An active whole group activity that uses participatory voting to explore who we are and what being in a majority and minority can feel like.
KS3 | 15 Mins | Teacher led
KEY QUESTION: How do we feel being part of either the majority or minority groups?
This activity is participatory and active and is intended to be fun! It can be used with a class, a linked pair or even in an assembly (we have trialled it with 200 Yr 8’s in assembly setting and with great success). The activity requires a little setting up and explaining and then it is a long and broad as you wish to make it.
I believe that more than half the room…
…have been on an aeroplane
…have never been on a boat
…like Cheryl Cole
…think Simon Cowell is mean
…go to a place of worship every week
…sometimes feel they don’t fit in
…have a British passport
…have a sister
…live with more than 4 other people
…have a relative who lives overseas
…have moved home in the last 3/5 years
1. This activity aims to help to find out about the people present in the room and what they have in common by testing simple statements using true or false. These can be a mix of fun and serious statements and should generate instant responses. The idea is to accept or reject a statement by means of a simple majority (50% +). Some suggested statements are illustrated in the box to the right. You can decide these yourself, or you could give an example and then ask learners to come up with their own. If doing this then emphasise that this is not a competition – no winners or losers.
2. You will need to explain to learners that they are going to be given a number of statements and that they must decide whether that statement is true or false for them as an individual. They will indicate this by a simple raising of the hand or standing up.
3. You should make clear that this is NOT about right or wrong answers and that they should vote individually and not as their peers do. If, knowing your learners, you feel it would help, then you could get them to blind vote with their eyes closed (a technique often used in P4C).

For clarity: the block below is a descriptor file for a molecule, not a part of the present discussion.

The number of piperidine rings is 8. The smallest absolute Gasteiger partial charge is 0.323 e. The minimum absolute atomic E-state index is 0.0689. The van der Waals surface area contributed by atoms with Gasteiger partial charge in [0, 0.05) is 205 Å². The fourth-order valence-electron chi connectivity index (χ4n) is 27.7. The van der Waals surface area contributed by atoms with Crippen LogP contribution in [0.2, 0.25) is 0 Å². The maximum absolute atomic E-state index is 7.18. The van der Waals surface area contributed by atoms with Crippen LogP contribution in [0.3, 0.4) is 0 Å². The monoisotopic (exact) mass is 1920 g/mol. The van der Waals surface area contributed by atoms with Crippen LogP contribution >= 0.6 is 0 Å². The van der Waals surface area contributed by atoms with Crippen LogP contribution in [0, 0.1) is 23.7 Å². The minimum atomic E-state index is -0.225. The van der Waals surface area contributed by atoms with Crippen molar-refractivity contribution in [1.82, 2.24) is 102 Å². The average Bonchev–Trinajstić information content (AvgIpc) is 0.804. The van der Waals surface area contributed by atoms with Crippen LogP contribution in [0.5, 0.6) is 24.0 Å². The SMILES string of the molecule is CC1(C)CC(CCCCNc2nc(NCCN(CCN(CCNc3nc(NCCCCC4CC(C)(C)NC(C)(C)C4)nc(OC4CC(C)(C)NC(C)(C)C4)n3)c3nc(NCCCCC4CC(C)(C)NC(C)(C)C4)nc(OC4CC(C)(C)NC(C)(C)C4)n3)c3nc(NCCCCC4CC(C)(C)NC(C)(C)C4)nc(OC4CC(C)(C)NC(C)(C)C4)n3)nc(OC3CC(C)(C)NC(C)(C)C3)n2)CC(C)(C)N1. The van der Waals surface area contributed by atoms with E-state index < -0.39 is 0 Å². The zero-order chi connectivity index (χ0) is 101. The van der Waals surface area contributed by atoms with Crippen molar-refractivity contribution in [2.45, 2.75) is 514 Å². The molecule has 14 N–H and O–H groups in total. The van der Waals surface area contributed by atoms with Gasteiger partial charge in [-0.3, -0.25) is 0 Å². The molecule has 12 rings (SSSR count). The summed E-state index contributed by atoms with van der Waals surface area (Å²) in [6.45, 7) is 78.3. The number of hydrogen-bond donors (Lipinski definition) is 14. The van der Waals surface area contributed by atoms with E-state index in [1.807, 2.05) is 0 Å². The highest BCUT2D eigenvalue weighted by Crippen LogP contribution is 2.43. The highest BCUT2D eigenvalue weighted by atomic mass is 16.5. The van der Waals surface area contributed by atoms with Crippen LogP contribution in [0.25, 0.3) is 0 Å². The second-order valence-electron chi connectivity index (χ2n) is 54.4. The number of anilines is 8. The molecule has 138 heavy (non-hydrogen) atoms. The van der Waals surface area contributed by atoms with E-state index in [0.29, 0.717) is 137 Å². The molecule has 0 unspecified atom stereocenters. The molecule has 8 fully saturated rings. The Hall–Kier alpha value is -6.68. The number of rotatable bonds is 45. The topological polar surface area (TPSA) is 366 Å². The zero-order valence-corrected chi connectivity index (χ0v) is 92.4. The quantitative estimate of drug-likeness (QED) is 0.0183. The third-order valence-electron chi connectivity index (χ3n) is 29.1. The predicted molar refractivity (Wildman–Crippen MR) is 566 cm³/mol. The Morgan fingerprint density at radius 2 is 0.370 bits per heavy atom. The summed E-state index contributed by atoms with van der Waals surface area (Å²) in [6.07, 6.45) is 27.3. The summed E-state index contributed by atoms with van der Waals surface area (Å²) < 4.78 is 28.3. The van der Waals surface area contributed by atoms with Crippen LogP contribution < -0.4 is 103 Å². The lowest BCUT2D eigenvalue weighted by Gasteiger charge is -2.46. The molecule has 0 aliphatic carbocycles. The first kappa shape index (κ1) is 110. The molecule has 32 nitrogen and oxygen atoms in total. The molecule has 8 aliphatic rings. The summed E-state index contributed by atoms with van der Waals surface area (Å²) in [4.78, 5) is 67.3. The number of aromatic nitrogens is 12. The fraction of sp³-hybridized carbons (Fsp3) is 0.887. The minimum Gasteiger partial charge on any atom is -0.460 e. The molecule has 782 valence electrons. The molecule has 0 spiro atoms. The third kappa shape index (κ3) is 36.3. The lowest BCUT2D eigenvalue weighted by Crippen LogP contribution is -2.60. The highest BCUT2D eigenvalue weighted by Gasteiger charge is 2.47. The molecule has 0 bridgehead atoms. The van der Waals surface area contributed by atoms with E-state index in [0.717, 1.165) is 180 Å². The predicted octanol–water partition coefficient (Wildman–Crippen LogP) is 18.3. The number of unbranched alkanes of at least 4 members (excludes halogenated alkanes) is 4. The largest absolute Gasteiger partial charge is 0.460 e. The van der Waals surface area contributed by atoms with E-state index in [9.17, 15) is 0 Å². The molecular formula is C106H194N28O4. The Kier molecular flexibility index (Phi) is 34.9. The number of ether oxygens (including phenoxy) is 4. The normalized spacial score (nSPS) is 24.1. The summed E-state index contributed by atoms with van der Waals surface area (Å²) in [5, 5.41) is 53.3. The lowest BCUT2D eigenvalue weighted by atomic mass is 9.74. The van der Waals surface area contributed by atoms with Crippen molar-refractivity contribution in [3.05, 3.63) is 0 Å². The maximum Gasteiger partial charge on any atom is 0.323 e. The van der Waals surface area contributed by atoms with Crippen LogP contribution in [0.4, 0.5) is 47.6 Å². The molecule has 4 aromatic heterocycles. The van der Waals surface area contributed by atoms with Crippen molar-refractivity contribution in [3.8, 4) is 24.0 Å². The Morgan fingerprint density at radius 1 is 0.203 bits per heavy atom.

4. You will need to record the votes against the different statements, but in the case of larger groups (i.e. assembly setting) this is an approximation as it is intended to be quick fire! You could ask a learner to record the votes or you may prefer to record these yourself.
5. The best way to record responses is on a flip chart/board with a simple accept/reject column. Each statement is written on a post-it note (or card with blue tack) and then allocated to columns accordingly after the vote.
6. At the end of the voting a group statement should be read out that states the positive and negative views of the majority. For example…
We are females who love football and hate tomatoes. We have all been on an aeroplane, but never on a boat. We all like Cheryl Cole, but think Simon Cowell is mean!
7. The serious element of this activity is that it raises the issue of how democracy functions, about who we are as a community, culture and society. It also demonstrates how data is often used (in the media, news, reports etc) to emphasise this.
How do we feel if we are not part of this majority? What does it mean? Does it matter?
Is democracy fair?
Are there some times when my view being overlooked will matter to me?
Does it matter that group statements can overlook minority views?
Based on original material created by The Linking Network and Lifeworlds Learning